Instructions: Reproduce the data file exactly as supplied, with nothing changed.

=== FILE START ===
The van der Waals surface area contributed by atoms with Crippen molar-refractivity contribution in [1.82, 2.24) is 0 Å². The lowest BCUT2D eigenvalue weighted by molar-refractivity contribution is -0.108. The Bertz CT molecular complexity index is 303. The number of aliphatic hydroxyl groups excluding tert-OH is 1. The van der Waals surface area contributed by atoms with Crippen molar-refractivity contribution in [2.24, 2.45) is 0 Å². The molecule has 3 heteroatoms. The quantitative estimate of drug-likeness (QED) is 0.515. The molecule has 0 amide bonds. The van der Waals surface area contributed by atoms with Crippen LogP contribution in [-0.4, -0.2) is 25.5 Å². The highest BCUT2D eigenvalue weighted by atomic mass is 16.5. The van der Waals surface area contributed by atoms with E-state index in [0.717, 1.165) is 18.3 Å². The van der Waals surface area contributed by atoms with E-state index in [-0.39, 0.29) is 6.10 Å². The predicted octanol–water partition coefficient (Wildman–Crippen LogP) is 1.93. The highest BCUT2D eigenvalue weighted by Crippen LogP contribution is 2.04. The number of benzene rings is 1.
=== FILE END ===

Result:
The van der Waals surface area contributed by atoms with Crippen molar-refractivity contribution in [1.82, 2.24) is 0 Å². The lowest BCUT2D eigenvalue weighted by molar-refractivity contribution is -0.108. The Bertz CT molecular complexity index is 303. The number of aliphatic hydroxyl groups excluding tert-OH is 1. The van der Waals surface area contributed by atoms with Crippen molar-refractivity contribution in [2.24, 2.45) is 0 Å². The molecule has 3 heteroatoms. The quantitative estimate of drug-likeness (QED) is 0.515. The molecule has 0 amide bonds. The van der Waals surface area contributed by atoms with Crippen LogP contribution in [-0.4, -0.2) is 25.5 Å². The highest BCUT2D eigenvalue weighted by atomic mass is 16.5. The van der Waals surface area contributed by atoms with E-state index in [0.717, 1.165) is 18.3 Å². The van der Waals surface area contributed by atoms with E-state index in [-0.39, 0.29) is 6.10 Å². The predicted octanol–water partition coefficient (Wildman–Crippen LogP) is 1.93. The highest BCUT2D eigenvalue weighted by Crippen LogP contribution is 2.04. The number of benzene rings is 1.